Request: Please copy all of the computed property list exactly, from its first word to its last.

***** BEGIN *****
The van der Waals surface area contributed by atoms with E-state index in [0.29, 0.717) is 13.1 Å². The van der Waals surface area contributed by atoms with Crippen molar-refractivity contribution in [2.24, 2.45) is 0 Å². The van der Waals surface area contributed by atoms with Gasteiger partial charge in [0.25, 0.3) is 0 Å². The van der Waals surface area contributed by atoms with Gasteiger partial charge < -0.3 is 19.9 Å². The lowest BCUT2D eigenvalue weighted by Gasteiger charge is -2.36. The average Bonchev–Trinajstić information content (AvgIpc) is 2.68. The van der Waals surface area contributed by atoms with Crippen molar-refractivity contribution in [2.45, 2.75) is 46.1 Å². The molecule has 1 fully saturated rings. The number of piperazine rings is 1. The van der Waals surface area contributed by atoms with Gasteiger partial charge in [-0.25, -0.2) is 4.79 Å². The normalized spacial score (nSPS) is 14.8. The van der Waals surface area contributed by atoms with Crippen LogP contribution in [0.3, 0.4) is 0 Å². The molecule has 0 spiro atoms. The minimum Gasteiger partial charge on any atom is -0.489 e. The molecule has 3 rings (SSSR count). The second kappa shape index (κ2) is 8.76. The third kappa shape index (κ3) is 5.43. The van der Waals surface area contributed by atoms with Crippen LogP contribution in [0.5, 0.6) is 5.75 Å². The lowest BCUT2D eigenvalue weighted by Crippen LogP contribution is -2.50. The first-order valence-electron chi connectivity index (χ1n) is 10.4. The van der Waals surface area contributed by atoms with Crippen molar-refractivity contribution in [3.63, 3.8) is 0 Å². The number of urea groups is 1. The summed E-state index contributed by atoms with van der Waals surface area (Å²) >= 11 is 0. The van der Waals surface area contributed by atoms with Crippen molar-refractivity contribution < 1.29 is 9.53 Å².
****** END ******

The van der Waals surface area contributed by atoms with E-state index in [0.29, 0.717) is 13.1 Å². The van der Waals surface area contributed by atoms with Crippen molar-refractivity contribution in [2.24, 2.45) is 0 Å². The van der Waals surface area contributed by atoms with Gasteiger partial charge in [0.25, 0.3) is 0 Å². The van der Waals surface area contributed by atoms with Gasteiger partial charge < -0.3 is 19.9 Å². The lowest BCUT2D eigenvalue weighted by Gasteiger charge is -2.36. The average Bonchev–Trinajstić information content (AvgIpc) is 2.68. The van der Waals surface area contributed by atoms with Crippen molar-refractivity contribution in [2.45, 2.75) is 46.1 Å². The molecule has 1 fully saturated rings. The number of piperazine rings is 1. The van der Waals surface area contributed by atoms with Gasteiger partial charge in [-0.25, -0.2) is 4.79 Å². The normalized spacial score (nSPS) is 14.8. The van der Waals surface area contributed by atoms with Crippen LogP contribution in [0.3, 0.4) is 0 Å². The molecule has 0 spiro atoms. The minimum Gasteiger partial charge on any atom is -0.489 e. The molecule has 3 rings (SSSR count). The second kappa shape index (κ2) is 8.76. The third kappa shape index (κ3) is 5.43. The van der Waals surface area contributed by atoms with Crippen LogP contribution in [0.5, 0.6) is 5.75 Å². The lowest BCUT2D eigenvalue weighted by Crippen LogP contribution is -2.50. The first-order valence-electron chi connectivity index (χ1n) is 10.4. The van der Waals surface area contributed by atoms with Crippen molar-refractivity contribution in [3.63, 3.8) is 0 Å². The number of urea groups is 1. The summed E-state index contributed by atoms with van der Waals surface area (Å²) >= 11 is 0. The van der Waals surface area contributed by atoms with Crippen molar-refractivity contribution < 1.29 is 9.53 Å².